Play Live Radio
Next Up:
0:00 0:00
Available On Air Stations
Support NHPR's local journalism and you could win a trip to Reykjavik, Iceland OR London, England!

This Week in N.H. News: After a Week of Unrest, A Closer Look At Local Police Shootings

Don't forget to sign up for NHPR's newsletters to get this and other updates delivered straight to your inbox. You can subscribe right here.

Above The Fold

Dallas Police Officers Killed By Snipers: What We Know Right Now

A Dallas police officer covers his face as he stands with others outside the emergency room at Baylor University Medical Center in Dallas. Snipers opened fire on police officers Thursday night, killing some of the officers.

A coordinated sniper attack in Dallas killed five police officers Thursday, in a bout of violence that didn't end until the last of at least two snipers who had fired on police died in a parking garage. Police say at least four people were involved in the attack and that they have three suspects in custody.

In addition to the five officers who were slain, seven were wounded in the attack that began just before 9 p.m. local time, at the end of a downtown protest march that was held to condemn two police killings of black men in other cities earlier this week.

This is a developing story. Follow NPR's live blog right here.

In a week where violence by and against police has dominated the news, from Louisiana to Minnesota to Texas, we took a closer look at recent cases of police shootings in New Hampshire. Since the beginning of 2015, four people have died at the hands of police officers in the state, and two police officers have been shot, both surviving those incidents.

In Other News

  One of These People Will (Probably) Be Your Next Governor

We have about three months to go ’til the state primary, so now’s a pretty good time to start doing your homework on who’s vying for that corner office in the Statehouse.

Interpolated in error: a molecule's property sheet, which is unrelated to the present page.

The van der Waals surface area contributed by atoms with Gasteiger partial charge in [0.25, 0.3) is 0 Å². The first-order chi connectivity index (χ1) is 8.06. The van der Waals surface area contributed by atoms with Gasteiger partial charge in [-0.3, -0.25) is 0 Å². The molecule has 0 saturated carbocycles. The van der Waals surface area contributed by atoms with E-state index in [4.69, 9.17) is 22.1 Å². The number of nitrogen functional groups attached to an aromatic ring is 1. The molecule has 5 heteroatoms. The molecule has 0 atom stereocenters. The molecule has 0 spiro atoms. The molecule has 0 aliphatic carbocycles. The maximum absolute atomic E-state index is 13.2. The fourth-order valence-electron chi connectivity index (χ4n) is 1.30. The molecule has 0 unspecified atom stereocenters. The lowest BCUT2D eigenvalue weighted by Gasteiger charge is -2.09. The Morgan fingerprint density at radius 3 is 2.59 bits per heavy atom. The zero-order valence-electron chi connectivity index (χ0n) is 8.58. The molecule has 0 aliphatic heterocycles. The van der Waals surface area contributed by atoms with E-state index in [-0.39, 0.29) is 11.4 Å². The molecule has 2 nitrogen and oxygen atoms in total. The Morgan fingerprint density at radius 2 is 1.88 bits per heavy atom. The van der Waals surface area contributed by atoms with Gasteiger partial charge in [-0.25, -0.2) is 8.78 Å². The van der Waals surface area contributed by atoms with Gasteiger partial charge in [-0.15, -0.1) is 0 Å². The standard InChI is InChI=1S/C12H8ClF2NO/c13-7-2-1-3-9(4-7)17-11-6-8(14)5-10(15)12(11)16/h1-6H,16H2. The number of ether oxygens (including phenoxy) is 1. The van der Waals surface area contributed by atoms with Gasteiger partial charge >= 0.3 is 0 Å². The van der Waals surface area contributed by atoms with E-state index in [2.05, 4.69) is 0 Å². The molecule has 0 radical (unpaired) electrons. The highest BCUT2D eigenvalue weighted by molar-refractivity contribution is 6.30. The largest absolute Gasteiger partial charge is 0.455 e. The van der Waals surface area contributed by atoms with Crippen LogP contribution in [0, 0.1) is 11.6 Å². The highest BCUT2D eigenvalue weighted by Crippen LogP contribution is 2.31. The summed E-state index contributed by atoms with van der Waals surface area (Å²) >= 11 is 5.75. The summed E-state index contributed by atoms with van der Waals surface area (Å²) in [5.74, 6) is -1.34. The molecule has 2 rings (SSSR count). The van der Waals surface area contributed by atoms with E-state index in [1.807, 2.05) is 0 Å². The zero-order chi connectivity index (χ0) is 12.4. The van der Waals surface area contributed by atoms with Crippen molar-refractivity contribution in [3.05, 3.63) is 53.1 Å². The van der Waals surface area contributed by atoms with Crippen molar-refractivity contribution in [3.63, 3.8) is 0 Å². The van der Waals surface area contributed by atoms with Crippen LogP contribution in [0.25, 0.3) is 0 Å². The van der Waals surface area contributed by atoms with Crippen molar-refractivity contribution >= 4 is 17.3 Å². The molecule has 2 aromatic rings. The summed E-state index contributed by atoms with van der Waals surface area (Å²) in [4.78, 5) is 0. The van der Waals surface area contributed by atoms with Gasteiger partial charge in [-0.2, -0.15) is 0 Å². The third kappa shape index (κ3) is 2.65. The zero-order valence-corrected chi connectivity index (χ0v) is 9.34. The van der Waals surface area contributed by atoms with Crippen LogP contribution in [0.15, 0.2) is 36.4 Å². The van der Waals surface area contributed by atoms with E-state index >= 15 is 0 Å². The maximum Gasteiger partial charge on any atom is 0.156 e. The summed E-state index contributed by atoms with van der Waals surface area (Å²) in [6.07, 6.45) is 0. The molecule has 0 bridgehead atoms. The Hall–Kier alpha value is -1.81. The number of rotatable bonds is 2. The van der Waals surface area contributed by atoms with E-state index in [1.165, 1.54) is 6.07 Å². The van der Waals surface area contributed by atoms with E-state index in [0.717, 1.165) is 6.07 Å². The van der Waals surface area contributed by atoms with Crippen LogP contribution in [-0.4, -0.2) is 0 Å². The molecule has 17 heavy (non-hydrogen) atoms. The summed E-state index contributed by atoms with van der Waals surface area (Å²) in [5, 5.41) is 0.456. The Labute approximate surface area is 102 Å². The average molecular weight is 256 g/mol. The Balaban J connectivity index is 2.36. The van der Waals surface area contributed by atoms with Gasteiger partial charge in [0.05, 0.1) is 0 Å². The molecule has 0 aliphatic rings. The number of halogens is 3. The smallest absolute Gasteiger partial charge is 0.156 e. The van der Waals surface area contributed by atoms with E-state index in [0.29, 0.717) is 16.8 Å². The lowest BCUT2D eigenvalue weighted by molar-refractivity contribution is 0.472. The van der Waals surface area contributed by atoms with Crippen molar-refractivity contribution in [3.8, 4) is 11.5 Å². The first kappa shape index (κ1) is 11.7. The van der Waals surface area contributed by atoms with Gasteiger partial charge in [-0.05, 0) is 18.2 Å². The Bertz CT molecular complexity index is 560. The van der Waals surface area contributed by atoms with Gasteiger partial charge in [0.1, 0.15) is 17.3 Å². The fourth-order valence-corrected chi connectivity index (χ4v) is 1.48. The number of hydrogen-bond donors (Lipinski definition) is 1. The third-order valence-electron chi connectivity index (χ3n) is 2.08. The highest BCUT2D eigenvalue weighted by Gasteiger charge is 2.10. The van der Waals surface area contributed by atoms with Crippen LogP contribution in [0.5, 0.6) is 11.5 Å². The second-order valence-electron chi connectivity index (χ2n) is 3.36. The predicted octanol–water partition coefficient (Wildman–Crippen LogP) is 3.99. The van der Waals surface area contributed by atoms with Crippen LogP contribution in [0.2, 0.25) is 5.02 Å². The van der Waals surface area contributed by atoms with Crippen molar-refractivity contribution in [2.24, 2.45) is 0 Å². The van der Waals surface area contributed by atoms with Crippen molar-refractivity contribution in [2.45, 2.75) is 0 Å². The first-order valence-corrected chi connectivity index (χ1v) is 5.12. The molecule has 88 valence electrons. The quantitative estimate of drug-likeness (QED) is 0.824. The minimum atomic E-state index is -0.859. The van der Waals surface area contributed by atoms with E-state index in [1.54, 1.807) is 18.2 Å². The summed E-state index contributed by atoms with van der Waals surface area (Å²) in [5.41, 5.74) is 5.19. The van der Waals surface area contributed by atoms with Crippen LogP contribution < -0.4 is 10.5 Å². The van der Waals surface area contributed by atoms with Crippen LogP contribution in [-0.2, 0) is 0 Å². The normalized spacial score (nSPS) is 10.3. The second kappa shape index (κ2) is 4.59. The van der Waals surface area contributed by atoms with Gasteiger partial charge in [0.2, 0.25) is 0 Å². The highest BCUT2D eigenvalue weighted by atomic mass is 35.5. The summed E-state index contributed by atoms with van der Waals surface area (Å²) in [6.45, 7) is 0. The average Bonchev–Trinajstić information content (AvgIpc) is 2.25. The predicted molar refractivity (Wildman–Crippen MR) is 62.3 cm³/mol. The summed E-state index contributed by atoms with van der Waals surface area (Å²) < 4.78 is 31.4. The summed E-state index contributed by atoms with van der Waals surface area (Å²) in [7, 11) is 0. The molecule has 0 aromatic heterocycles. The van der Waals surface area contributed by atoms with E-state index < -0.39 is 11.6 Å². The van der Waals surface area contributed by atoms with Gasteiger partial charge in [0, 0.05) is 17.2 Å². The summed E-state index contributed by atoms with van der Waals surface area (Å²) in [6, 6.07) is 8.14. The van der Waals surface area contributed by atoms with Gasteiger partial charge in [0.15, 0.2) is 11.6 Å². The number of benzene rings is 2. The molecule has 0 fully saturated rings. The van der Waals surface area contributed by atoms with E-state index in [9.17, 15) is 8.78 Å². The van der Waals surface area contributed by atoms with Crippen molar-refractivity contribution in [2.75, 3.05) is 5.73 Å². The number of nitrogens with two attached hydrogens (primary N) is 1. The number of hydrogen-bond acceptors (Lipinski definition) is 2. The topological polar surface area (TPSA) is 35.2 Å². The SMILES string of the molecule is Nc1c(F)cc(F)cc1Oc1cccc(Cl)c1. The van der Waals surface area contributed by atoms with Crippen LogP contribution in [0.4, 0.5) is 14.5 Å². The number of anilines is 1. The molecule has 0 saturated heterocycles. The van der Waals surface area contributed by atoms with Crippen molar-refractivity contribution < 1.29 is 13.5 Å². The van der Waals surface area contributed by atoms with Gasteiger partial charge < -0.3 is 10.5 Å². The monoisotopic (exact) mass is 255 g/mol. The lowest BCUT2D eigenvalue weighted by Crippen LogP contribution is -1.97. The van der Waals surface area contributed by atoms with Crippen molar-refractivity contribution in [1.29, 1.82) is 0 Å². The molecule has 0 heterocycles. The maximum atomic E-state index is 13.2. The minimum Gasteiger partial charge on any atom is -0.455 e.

NHPR put togetherprofiles on all of the major candidates in the running: RepublicansFrank Edelbut,Jeanie Forrester,Ted Gatsas andChris Sununu; and DemocratsMark Connolly,Steve Marchand andColin Van Ostern.

Think of It Like Sparknotes for #NHpolitics

If you weren’t paying much attention to what was happening in Concord during the latest legislative session, or if you just want to catch up on the final status of some of the bills you might’ve heard about earlier this year, you’re in luck: NHPR’s Paige Sutherland hasa recap of major laws that passed, proposals that were vetoed and others that ended up on the committee room floor.

A New Way To Avoid Getting Lost In Translation

Credit Ted Siefer, NHPR
Nashua bus driver Kevin Boyle uses a tablet computer equipped with Google Translate to communicate with passengers who don't speak English.

  In Nashua, home to a burgeoning immigrant population, the public transportation system has come up with a creative workaround to bridge the language gap between bus drivers and new residents: Google Translate. As Ted Siefer reports for NHPR, the app’s installed on tablets at the front of the Gate City’s bus fleet — with the hope that it might make it easier for riders with limited English skills to navigate the city.

Brushing Up On Civil War Curriculum For a New Century

Credit Jason Moon, NHPR
Reenactors of the 6th New Hampshire Regiment demonstrate for the teachers.

How do you try to make a 150-year-old conflict seem relevant to today’s middle school students? Well, for one, you could  try “carrying a PVC pipe that’s weighted about the same as a rifle,” to give students a sense of what soldiers had to walk around with in battle. NHPR’s Jason Moon has the rundown on this and other ideasoffered to a group of history teachers as part of a recent Civil War curriculum retreat in Keene.

An Update On N.H.’s Mental Health Reforms: Not So Great